HP International Women's Week: Women in Computer Science dropping since 1980s

Editor's Note: Yesterday, March 8, was International Women's Day. To recognize and honor the contributions of women in society and technology, HP has expanded the day into an entire International Women's Week.

Nothing shows the structural challenge that women face in Computer Science better than college graduation data.

In 2013 Randy Olson at the National Center for Education Statistics compiled a chart (below with emphasis added) showing the percentage of Bachelor's degrees earned by women in the United States between 1970 and 2012.  Across all disciplines, women have taken their place beside men in university classes...except for Computer Science.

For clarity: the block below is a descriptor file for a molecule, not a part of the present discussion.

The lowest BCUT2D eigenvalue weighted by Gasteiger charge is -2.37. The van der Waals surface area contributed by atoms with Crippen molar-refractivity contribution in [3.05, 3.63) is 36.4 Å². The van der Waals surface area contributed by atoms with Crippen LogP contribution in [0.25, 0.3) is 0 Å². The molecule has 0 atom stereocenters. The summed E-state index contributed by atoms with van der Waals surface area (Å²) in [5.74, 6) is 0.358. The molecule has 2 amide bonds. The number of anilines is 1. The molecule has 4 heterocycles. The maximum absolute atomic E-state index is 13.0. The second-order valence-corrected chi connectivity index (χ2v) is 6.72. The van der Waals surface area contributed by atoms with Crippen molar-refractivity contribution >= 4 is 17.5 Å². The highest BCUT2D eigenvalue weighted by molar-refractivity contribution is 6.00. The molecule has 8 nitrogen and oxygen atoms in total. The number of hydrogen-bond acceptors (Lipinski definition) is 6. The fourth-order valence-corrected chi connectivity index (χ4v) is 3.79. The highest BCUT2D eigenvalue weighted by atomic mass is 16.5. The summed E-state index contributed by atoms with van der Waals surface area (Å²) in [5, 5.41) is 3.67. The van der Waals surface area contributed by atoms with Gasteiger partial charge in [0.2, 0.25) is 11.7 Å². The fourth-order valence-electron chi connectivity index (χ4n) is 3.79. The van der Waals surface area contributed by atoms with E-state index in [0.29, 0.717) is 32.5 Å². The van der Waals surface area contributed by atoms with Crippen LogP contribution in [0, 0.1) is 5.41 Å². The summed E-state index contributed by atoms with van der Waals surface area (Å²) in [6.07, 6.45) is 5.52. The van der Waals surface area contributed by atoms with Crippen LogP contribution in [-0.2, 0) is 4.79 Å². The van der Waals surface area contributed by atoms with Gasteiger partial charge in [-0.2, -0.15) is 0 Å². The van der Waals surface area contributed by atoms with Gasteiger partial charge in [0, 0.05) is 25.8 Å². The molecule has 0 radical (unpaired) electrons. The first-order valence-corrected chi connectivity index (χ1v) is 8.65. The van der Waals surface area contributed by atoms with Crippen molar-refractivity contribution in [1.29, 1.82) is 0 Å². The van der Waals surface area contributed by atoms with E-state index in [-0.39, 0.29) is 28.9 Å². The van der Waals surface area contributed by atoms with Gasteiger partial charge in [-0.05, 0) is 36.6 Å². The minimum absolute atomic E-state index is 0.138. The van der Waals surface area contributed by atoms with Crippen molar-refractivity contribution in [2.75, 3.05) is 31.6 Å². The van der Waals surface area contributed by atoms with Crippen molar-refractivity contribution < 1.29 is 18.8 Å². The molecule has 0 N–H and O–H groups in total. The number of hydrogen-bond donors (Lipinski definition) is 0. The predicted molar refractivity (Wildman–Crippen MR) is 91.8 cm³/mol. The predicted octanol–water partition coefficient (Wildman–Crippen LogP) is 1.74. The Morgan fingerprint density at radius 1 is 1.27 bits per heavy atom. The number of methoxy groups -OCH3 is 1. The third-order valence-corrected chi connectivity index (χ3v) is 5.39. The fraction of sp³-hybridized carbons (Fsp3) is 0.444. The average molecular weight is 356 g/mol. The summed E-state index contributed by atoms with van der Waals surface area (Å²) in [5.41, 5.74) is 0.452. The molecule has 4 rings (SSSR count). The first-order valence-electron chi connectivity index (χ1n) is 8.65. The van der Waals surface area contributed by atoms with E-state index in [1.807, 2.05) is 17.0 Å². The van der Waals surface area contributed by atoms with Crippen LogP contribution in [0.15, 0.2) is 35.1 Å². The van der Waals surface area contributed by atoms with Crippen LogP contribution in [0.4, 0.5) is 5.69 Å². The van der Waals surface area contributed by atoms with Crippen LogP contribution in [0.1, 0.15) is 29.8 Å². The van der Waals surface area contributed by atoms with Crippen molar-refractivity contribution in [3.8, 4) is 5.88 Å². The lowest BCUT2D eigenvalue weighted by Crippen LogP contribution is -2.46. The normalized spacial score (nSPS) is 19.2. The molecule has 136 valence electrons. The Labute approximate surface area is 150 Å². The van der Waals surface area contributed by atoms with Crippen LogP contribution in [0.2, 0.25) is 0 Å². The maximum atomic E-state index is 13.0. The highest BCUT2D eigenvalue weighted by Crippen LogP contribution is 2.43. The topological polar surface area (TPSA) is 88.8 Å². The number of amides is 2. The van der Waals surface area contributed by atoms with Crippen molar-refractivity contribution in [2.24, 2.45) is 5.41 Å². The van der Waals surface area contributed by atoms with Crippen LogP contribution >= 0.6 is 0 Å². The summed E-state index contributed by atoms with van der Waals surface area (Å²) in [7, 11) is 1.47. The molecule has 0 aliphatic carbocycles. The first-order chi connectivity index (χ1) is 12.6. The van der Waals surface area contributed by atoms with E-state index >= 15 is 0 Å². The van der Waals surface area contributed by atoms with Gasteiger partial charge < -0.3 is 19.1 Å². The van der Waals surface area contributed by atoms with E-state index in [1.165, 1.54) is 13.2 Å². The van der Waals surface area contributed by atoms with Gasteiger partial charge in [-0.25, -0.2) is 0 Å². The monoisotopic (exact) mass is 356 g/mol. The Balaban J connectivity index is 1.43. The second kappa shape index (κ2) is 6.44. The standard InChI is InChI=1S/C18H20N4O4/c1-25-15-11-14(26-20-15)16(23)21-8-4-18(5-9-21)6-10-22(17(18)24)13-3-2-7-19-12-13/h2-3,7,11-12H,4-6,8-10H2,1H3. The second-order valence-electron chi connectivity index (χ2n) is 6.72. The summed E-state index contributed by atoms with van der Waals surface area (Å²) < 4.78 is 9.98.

Women were powering up in Computer Science programs through the 1970s and early 1980s. Then – just about the time home computers became popular – women started picking other majors. Regardless of the cause, technology companies need to recognize that smart, talented women – the next Grace Hopper or Margaret Hamilton – are going elsewhere.

Unfortunately, this data doesn't lie.

The Questions

  1. What do you think caused the drop?
  2. What will bring women back into Computer Science?

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HP's International Women's Week

Inside HP, at sites around the world, women are being appreciated for their contributions.

  • Day 1: International Women's Week kick-off
  • Day 2: International Women's Day Gender Partnerships
  • Day 3: Recognition of HP women's contributions and male ally support
  • Day 4: Day of Service
  • Day 5: The Future of Women in Innovation